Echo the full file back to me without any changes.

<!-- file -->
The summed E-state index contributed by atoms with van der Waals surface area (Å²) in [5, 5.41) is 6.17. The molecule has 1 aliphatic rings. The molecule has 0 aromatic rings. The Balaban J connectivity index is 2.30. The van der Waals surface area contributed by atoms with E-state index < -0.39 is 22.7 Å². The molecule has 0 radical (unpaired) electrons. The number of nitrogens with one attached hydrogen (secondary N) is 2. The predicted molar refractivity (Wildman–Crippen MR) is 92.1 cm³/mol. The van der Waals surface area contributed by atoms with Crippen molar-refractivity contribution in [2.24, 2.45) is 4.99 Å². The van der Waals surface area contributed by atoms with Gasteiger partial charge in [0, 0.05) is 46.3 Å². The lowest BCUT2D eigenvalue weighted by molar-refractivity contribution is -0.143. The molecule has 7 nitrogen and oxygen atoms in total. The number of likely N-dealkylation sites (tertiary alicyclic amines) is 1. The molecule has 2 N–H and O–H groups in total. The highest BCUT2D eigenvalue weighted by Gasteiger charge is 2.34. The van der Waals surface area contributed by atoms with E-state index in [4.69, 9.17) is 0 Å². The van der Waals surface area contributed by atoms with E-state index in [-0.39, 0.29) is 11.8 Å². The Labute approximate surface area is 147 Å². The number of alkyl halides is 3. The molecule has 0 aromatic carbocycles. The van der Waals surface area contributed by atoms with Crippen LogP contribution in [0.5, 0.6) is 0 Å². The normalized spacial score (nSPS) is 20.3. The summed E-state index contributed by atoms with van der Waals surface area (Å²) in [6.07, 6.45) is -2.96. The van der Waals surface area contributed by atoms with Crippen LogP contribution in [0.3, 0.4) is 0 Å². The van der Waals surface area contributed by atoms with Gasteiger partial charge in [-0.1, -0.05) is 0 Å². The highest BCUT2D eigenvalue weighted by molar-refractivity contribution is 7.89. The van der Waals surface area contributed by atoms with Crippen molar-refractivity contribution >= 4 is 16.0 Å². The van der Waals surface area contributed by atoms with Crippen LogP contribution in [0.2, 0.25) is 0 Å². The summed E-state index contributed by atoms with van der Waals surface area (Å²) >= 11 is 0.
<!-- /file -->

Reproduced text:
The summed E-state index contributed by atoms with van der Waals surface area (Å²) in [5, 5.41) is 6.17. The molecule has 1 aliphatic rings. The molecule has 0 aromatic rings. The Balaban J connectivity index is 2.30. The van der Waals surface area contributed by atoms with E-state index < -0.39 is 22.7 Å². The molecule has 0 radical (unpaired) electrons. The number of nitrogens with one attached hydrogen (secondary N) is 2. The predicted molar refractivity (Wildman–Crippen MR) is 92.1 cm³/mol. The van der Waals surface area contributed by atoms with Crippen molar-refractivity contribution in [2.24, 2.45) is 4.99 Å². The van der Waals surface area contributed by atoms with Gasteiger partial charge in [0, 0.05) is 46.3 Å². The lowest BCUT2D eigenvalue weighted by molar-refractivity contribution is -0.143. The molecule has 7 nitrogen and oxygen atoms in total. The number of likely N-dealkylation sites (tertiary alicyclic amines) is 1. The molecule has 2 N–H and O–H groups in total. The highest BCUT2D eigenvalue weighted by Gasteiger charge is 2.34. The van der Waals surface area contributed by atoms with E-state index in [4.69, 9.17) is 0 Å². The van der Waals surface area contributed by atoms with E-state index in [-0.39, 0.29) is 11.8 Å². The Labute approximate surface area is 147 Å². The number of alkyl halides is 3. The molecule has 0 aromatic carbocycles. The van der Waals surface area contributed by atoms with Crippen LogP contribution in [0.5, 0.6) is 0 Å². The normalized spacial score (nSPS) is 20.3. The summed E-state index contributed by atoms with van der Waals surface area (Å²) in [6.07, 6.45) is -2.96. The van der Waals surface area contributed by atoms with Crippen LogP contribution in [0.3, 0.4) is 0 Å². The van der Waals surface area contributed by atoms with Gasteiger partial charge in [-0.1, -0.05) is 0 Å². The highest BCUT2D eigenvalue weighted by molar-refractivity contribution is 7.89. The van der Waals surface area contributed by atoms with Crippen molar-refractivity contribution >= 4 is 16.0 Å². The van der Waals surface area contributed by atoms with Crippen LogP contribution in [0.2, 0.25) is 0 Å². The summed E-state index contributed by atoms with van der Waals surface area (Å²) >= 11 is 0.